Wednesday, March 12, 2014
Camille André is a 23 year old student at Gobelins l'Ecole de l'Image, in Paris. She was in DMA Cinéma d'Animation at l'ESAAT in Roubaix from 2009 to 2011. She works for the animation industry and also does freelance illustrations.
Stickazine: What made you want to study at Les Gobelins?
CA: My dream is to direct my feature film project (that I started during the DMA Cinéma d'Animation) and I know how important the image and animation quality are. I was sure Gobelins was the best school to learn 2D animation in France.
Stickazine: What drives you to wake up every day and create art?
CA: Definitely working on a project, developing the story… If I don't have a story in my mind, it's very hard for me to draw, because it's as if I don't have a goal. The problem is that I can leave an idea and get bored very quickly (because I found another idea that motivates me more)
Stickazine: When did you first begin illustrating professionally?
CA: My very first commission for an illustration was from Ankama Roubaix for their card game WAKFU. It was in 2009.
I was approached by a publishing house in 2010. Now, I still work for them and I am working on a comic book project with a writer.
Stickazine: How do your personal experiences influence your work?
CA: I am more comfortable telling stories about a child who meets a strange creature. Usually this child has just one parent. The mother or the father are missing. I think this is in relation to my personal experience. Otherwise, I love nature. When I was a child, I lived in the countryside and my house was next to a forest. I hated walking when I was young, except when I went to the forest. I hoped to meet animals. I loved trees (oaks are the best), dead leaves… I never really like sunny days. I preferred the night or rainy days. If there is a storm and thunder, that is the best show I can see. I love seeing nature in movement (sunny days are boring haha). I love representing this movement and the strength of nature in some of my illustrations.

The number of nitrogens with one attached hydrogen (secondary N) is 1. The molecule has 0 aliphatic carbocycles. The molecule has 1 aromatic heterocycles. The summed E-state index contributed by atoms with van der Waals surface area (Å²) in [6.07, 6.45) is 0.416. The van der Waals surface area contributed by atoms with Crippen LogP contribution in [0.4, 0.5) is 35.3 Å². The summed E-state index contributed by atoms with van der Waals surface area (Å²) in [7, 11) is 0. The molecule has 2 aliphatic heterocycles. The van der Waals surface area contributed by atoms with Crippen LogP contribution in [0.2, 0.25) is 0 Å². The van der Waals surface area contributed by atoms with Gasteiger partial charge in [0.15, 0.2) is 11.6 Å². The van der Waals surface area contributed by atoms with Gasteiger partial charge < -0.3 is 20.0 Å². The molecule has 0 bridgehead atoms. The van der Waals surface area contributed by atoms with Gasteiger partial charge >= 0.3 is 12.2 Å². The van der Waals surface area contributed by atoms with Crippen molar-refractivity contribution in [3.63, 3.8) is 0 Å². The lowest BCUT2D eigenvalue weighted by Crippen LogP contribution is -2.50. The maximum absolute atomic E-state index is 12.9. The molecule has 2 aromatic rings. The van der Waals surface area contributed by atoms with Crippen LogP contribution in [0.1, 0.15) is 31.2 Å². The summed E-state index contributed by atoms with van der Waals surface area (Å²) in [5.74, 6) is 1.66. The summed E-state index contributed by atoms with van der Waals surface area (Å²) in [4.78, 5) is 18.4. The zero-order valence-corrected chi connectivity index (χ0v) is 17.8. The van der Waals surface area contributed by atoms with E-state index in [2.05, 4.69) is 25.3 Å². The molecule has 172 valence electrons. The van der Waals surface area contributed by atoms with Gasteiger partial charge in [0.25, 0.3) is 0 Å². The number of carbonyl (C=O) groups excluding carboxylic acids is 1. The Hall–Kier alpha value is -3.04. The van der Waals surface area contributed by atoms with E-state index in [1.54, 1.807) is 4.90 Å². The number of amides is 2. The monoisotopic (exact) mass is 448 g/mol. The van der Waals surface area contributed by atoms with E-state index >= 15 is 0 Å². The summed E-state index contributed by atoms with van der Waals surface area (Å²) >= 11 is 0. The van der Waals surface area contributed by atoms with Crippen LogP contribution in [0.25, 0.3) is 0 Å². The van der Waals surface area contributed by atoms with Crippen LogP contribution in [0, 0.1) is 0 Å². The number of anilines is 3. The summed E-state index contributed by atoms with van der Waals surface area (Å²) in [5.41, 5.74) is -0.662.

Posted at 10:10 AM
Sunday, January 12, 2014
SVG (Scalable Vector Graphics) is a vector image format which Adobe developed a long time ago for Illustrator. It then became a W3C Recommendation in 2001 as a markup language. It enables a lot of flexibility and ease of use for animations and shapes on the web without the need of plugins (I love repeating that).